Why safety concerns could mean more jet noise at night for some residents near O'Hare

  • A United plane over apartments near Allstate Arena in Rosemont.

    A United plane over apartments near Allstate Arena in Rosemont. Daily Herald file photo

 
 
Updated 4/24/2019 8:35 AM

Safety concerns about using north runways at O'Hare International Airport for an overnight rotation may hamper efforts to evenly distribute jet noise in the wee hours.

One side effect of constructing a new runway and extending an existing one at O'Hare's north airfield was anticipated to be relief at night for residents in towns such as Wood Dale and Bensenville, under a rotation plan being crafted by the O'Hare Noise Compatibility Commission.

                                                                                                                                                                                                                       
 

But potential safety risks on the north airfield posed by jets' crossing runways to reach maintenance or cargo buildings at night were flagged by the Federal Aviation Administration, officials said at the group's Fly Quiet Committee meeting Tuesday.

"We're definitely concerned about the limitation being imposed regarding use of the northern airfield," Bensenville Village Manager Evan Summers said.

The FAA and Chicago Department of Aviation are in talks over 30 departing and arriving configurations for the rotation. So far, the FAA has deemed four acceptable and 15 acceptable with stipulations but has not signed off on 11 options involving arrivals on the north airfield.

"I guess an overall fear here is an erosion of options," said Dan Dwyer of the Fair Allocation of Runways group.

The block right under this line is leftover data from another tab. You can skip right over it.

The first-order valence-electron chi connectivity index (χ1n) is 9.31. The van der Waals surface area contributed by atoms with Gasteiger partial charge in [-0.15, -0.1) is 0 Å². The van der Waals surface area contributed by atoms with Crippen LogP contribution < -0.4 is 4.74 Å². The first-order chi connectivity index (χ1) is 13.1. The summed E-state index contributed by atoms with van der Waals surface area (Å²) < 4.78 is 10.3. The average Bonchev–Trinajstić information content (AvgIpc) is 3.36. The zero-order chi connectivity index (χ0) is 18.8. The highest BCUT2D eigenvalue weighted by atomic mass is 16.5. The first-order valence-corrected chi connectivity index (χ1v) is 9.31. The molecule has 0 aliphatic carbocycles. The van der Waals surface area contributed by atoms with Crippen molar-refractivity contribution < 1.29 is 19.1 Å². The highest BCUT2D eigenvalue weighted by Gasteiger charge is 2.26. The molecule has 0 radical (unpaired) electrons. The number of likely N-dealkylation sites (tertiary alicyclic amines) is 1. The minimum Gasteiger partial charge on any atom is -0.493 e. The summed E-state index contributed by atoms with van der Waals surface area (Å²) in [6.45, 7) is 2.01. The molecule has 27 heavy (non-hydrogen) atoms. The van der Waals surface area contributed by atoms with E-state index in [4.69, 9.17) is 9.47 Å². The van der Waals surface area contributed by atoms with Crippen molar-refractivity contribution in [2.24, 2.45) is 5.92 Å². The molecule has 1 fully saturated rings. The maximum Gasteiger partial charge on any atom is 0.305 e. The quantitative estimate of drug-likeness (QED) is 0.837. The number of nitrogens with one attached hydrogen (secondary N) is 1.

Summers noted that "residents living around O'Hare also hold an important stake in the operations at the airport -- especially during the nighttime hours." Flights from runways on the southern airfield affect Wood Dale, Bensenville and other nearby communities.

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Discussions with the FAA are ongoing, city aviation department planners said.

"We're trying to set configurations with the FAA so that when we bring them to you, that they are feasible," CDA Deputy Commissioner of Environment Aaron Frame said.

"It's not our goal to have you vote on something and then go to the FAA and they say, 'I don't know why you took a vote on that -- it's not going to work,'"

The rotation plan is evolving amid a fluid situation on O'Hare's north airfield with a sixth east/west runway opening in fall 2020, a runway extension set to be built in 2021, and new airplane maintenance facilities. The proposal would rotate runways weekly.

Another recommendation is that in some configurations, pilots not use the full runway length for takeoffs to allow other aircraft to taxi on unused sections.

                                                                                                                                                                                                                       
 

Previous rotation tests, however, showed some pilots preferred full-length runways, particularly for heavy aircraft.

"The potential loss of full-length runway departures is a huge concern," Dwyer said.

The committee will reconvene May 28.

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